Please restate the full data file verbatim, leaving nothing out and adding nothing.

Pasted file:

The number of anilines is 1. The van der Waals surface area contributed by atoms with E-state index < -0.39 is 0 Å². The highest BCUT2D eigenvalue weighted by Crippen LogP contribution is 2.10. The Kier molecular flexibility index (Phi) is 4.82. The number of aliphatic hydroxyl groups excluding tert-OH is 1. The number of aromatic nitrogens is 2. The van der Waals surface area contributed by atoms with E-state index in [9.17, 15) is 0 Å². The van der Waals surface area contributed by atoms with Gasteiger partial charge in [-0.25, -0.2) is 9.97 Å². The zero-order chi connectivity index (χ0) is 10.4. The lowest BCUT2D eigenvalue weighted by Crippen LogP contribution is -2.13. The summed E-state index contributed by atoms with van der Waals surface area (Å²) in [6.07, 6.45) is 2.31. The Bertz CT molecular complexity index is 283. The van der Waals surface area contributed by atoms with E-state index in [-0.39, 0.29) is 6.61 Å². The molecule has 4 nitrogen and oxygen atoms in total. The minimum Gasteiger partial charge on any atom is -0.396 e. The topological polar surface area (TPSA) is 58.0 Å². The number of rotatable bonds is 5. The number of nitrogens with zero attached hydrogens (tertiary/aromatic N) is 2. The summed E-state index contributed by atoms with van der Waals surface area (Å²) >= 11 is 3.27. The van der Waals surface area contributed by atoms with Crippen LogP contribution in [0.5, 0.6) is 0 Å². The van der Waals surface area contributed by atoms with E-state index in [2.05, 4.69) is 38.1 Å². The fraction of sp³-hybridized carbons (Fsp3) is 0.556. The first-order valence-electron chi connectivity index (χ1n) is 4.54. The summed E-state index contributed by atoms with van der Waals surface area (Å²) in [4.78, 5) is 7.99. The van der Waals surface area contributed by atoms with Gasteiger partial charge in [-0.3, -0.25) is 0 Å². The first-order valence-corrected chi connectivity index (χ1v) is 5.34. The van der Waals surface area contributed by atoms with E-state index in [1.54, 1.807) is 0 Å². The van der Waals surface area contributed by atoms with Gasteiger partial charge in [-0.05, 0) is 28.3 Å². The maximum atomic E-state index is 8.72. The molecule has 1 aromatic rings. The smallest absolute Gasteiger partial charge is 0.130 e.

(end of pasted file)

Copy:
The number of anilines is 1. The van der Waals surface area contributed by atoms with E-state index < -0.39 is 0 Å². The highest BCUT2D eigenvalue weighted by Crippen LogP contribution is 2.10. The Kier molecular flexibility index (Phi) is 4.82. The number of aliphatic hydroxyl groups excluding tert-OH is 1. The number of aromatic nitrogens is 2. The van der Waals surface area contributed by atoms with E-state index in [9.17, 15) is 0 Å². The van der Waals surface area contributed by atoms with Gasteiger partial charge in [-0.25, -0.2) is 9.97 Å². The zero-order chi connectivity index (χ0) is 10.4. The lowest BCUT2D eigenvalue weighted by Crippen LogP contribution is -2.13. The summed E-state index contributed by atoms with van der Waals surface area (Å²) in [6.07, 6.45) is 2.31. The Bertz CT molecular complexity index is 283. The van der Waals surface area contributed by atoms with E-state index in [-0.39, 0.29) is 6.61 Å². The molecule has 4 nitrogen and oxygen atoms in total. The minimum Gasteiger partial charge on any atom is -0.396 e. The topological polar surface area (TPSA) is 58.0 Å². The number of rotatable bonds is 5. The number of nitrogens with zero attached hydrogens (tertiary/aromatic N) is 2. The summed E-state index contributed by atoms with van der Waals surface area (Å²) >= 11 is 3.27. The van der Waals surface area contributed by atoms with Crippen LogP contribution in [0.5, 0.6) is 0 Å². The van der Waals surface area contributed by atoms with E-state index in [2.05, 4.69) is 38.1 Å². The fraction of sp³-hybridized carbons (Fsp3) is 0.556. The first-order valence-electron chi connectivity index (χ1n) is 4.54. The summed E-state index contributed by atoms with van der Waals surface area (Å²) in [4.78, 5) is 7.99. The van der Waals surface area contributed by atoms with Gasteiger partial charge in [-0.3, -0.25) is 0 Å². The first-order valence-corrected chi connectivity index (χ1v) is 5.34. The van der Waals surface area contributed by atoms with E-state index in [1.54, 1.807) is 0 Å². The van der Waals surface area contributed by atoms with Gasteiger partial charge in [-0.05, 0) is 28.3 Å². The maximum atomic E-state index is 8.72. The molecule has 1 aromatic rings. The smallest absolute Gasteiger partial charge is 0.130 e.